The French National Front (FN) failed to gain control of any regions in the second election round Sunday, but managed to stir up to the political climate in France by kicking socialists out of power in seven regions.
The right-wing, anti-immigration party celebrated victories in six regions during the first round last weekend. When the polls closed Sunday night for the second round, it became clear it failed to take any of the districts.
The outcome was fairly expected and is a result of tactical voting that usually takes place in the second round. Elections go to a second round unless a party manages to gain a majority of the votes. Parties and coalitions with at least 10 percent of the votes can enter the second round, which made a three-way race between the Socialist Party, Republicans and FN in most of the regions.
The Socialists realized FN’s numbers in the first round would likely win it the election in the regions where it received above 40 percent of the votes. For this reason, the socialist candidates decided to drop out and urged supporters to vote Republican.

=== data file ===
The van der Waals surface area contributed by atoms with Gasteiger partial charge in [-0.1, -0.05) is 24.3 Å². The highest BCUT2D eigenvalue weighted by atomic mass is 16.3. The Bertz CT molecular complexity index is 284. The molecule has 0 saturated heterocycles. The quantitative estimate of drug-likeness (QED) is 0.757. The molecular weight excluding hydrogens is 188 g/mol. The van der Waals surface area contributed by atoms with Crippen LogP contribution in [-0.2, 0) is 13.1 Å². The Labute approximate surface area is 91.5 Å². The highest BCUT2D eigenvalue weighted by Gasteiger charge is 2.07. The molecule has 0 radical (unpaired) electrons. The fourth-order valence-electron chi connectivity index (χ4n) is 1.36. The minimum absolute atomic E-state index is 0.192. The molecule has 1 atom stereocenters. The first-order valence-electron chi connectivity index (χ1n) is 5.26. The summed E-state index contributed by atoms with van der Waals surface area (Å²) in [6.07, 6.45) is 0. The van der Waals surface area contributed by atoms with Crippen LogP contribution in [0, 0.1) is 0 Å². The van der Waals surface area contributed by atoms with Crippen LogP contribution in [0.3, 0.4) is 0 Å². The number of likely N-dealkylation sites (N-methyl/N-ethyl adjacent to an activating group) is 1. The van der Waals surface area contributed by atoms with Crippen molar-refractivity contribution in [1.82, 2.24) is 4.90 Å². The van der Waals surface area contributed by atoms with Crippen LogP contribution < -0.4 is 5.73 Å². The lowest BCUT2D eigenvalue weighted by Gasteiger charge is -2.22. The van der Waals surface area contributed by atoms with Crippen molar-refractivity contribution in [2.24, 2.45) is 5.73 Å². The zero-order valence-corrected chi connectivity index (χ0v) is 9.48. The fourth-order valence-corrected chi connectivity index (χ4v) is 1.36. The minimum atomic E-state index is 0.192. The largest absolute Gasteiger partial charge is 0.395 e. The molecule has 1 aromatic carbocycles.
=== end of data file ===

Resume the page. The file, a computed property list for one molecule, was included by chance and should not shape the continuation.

FN leader Marine Le Pen called the strategy “intellectual terrorism,” but was pleased FN managed to pull off a “total eradication” of socialism in France.
The Socialists only held five of the 12 regions they won in the last election in 2010.
Le Pen is still optimistic about FN’s gains, making it the leading opposition in several regions.
“Nothing can stop us now,” she says. “By tripling our numbers of councillors, we will be the main opposition force in most of the regions of France.”
Experts say this will give Le Pen and FN a “huge springboard” going into the 2017 presidential elections.
Socialist Prime Minister Manuel Valls is on the same page and warned FN will only continue to grow.
“Tonight, no sigh of relief, no sign of triumphalism,” he says. “The danger of the far-right is still around.”